In a new book, Deanna Templeton combines images she captured of young girls on the streets with her own diary entries to reflect on the emotionally fraught experience of being a teenager.
In a new book, photographer Deanna Templeton combines images she captured of young girls on the streets with her own painfully intimate diary entries to reflect on the emotionally fraught experience of being a teenager.
Deanna Templeton describes her first camera as a “coming home present”. At age 15, the photographer had run away with a friend (“I was supporting her; her home life sucked,” says Templeton), wandering California’s streets and gazing at the stars. Her family picked her up the next morning, and two days later, her mother took her to a store to buy a Canon T90.
“I don’t know what was going on in my mother’s mind,” says Templeton, speculating that the gift might have been a quiet plea for her not to run away again.
Templeton’s initial flirtation with photography as a teenager was, however, shortlived. “I was all over the place at that point in my life,” the photographer admits. It wasn’t until five years later, when her mum bought her another camera at age 21, that Templeton fully immersed herself in taking photos, rarely leaving her house without her point-and-shoot by her side.
From this point in 1998 right up until the present day, Templeton has photographed young people gathered on the streets, parks and gigs of Huntington Beach, where she lives, and abroad in Europe, Australia and Russia. Many of the photos of young punk and goth girls – typically sporting bleached hair, piercings, band T-shirts – were stored in a digital archive, in a folder titled ‘female’. It wasn’t until revisiting the folder some years later, that Templeton saw the potential for them to form their own body of work.
“When I was really looking through, I did notice that a big percentage of them had the same look,” she says of revisiting the photos. “And it just clicked in me, that a lot of these young women that I shot reminded me of myself when I was their age – or how I wish I could have been like.”
These photos are now collected in a new book, titled What She Said (Mack books), and published alongside intimate diary entries which Templeton wrote during her turbulent teenage years in the 1980s, prior to her rediscovery of the camera. “There aren’t actually many photos of me at the time I wrote my diary,” adds Templeton, “so the images [in the book] are used to illustrate this period.”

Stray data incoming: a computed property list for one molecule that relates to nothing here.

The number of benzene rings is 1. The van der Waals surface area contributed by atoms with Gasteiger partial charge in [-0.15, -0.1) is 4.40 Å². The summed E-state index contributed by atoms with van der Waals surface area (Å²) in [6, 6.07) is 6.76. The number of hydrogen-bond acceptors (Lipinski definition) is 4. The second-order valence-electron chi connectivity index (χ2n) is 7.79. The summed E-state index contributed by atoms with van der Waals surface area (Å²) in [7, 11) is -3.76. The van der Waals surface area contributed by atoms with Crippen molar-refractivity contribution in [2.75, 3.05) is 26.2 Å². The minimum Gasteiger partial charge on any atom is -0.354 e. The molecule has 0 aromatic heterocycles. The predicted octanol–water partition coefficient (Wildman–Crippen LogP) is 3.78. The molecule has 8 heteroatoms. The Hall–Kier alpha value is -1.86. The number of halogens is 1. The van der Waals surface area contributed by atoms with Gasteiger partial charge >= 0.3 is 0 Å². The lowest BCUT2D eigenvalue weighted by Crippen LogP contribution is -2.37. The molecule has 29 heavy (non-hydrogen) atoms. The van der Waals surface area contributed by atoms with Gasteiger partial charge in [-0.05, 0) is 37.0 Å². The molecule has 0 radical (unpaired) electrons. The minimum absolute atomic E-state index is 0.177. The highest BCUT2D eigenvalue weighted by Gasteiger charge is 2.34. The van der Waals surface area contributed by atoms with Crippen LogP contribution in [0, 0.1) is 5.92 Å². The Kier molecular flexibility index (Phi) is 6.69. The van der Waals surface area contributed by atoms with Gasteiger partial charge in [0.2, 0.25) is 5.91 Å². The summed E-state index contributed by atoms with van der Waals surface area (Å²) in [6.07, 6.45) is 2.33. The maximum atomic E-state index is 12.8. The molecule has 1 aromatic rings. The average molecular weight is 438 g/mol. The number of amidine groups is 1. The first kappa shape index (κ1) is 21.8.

Templeton says she was “caught off guard” rereading her diary entries around 15 years after writing them, which candidly relate her experience of eating disorders, self-harm and self-loathing. “I forgot how mean I was to myself, and how much I hated myself back then,” she says, “I didn’t remember how intense it was.”
“My initial thought in saving the diary entries wasn’t for anything to do with photography. It was just if I had children, and they were going through the same feelings and emotions I had, I wanted them to know that I understood. And if you can just hang on, you’ll get through this,” says Templeton. While she never had children, the photographer still felt that there could be a way to share the diary entries in a way that might bring comfort to a new generation of young women.
Having the diary entries reprinted in What She Said was an intensely nerve-racking and emotionally fraught experience, Templeton says, but every time she sees the pages reprinted now, “it gets a little less painful”. It has also been therapeutic: “I’ve had women from 17 to 77 saying they’ve all gone through this… it is this community, but also kind of sad. Things don’t change.”
In opening up this intimate part of herself, Templeton hopes to communicate what she wishes she could have told herself at that age. Which is, simply: “Don’t be so hard on yourself”.
What She Said is out now on Mack books.